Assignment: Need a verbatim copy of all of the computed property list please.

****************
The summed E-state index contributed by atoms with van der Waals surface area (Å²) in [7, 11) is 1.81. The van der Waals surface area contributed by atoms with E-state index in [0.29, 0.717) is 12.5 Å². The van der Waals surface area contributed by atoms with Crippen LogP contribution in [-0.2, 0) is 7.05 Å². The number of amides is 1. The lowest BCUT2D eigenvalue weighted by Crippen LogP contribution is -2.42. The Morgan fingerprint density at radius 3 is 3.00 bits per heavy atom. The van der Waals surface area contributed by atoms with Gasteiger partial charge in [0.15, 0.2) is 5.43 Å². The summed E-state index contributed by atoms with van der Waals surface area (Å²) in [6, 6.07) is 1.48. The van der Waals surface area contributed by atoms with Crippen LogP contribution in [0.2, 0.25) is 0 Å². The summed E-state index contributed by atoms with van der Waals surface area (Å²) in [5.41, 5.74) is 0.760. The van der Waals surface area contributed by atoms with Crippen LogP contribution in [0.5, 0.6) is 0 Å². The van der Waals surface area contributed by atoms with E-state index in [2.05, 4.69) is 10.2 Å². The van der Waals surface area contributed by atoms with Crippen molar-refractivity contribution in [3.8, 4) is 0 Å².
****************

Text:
The summed E-state index contributed by atoms with van der Waals surface area (Å²) in [7, 11) is 1.81. The van der Waals surface area contributed by atoms with E-state index in [0.29, 0.717) is 12.5 Å². The van der Waals surface area contributed by atoms with Crippen LogP contribution in [-0.2, 0) is 7.05 Å². The number of amides is 1. The lowest BCUT2D eigenvalue weighted by Crippen LogP contribution is -2.42. The Morgan fingerprint density at radius 3 is 3.00 bits per heavy atom. The van der Waals surface area contributed by atoms with Gasteiger partial charge in [0.15, 0.2) is 5.43 Å². The summed E-state index contributed by atoms with van der Waals surface area (Å²) in [6, 6.07) is 1.48. The van der Waals surface area contributed by atoms with Crippen LogP contribution in [0.2, 0.25) is 0 Å². The summed E-state index contributed by atoms with van der Waals surface area (Å²) in [5.41, 5.74) is 0.760. The van der Waals surface area contributed by atoms with Crippen LogP contribution in [0.5, 0.6) is 0 Å². The van der Waals surface area contributed by atoms with E-state index in [2.05, 4.69) is 10.2 Å². The van der Waals surface area contributed by atoms with Crippen molar-refractivity contribution in [3.8, 4) is 0 Å².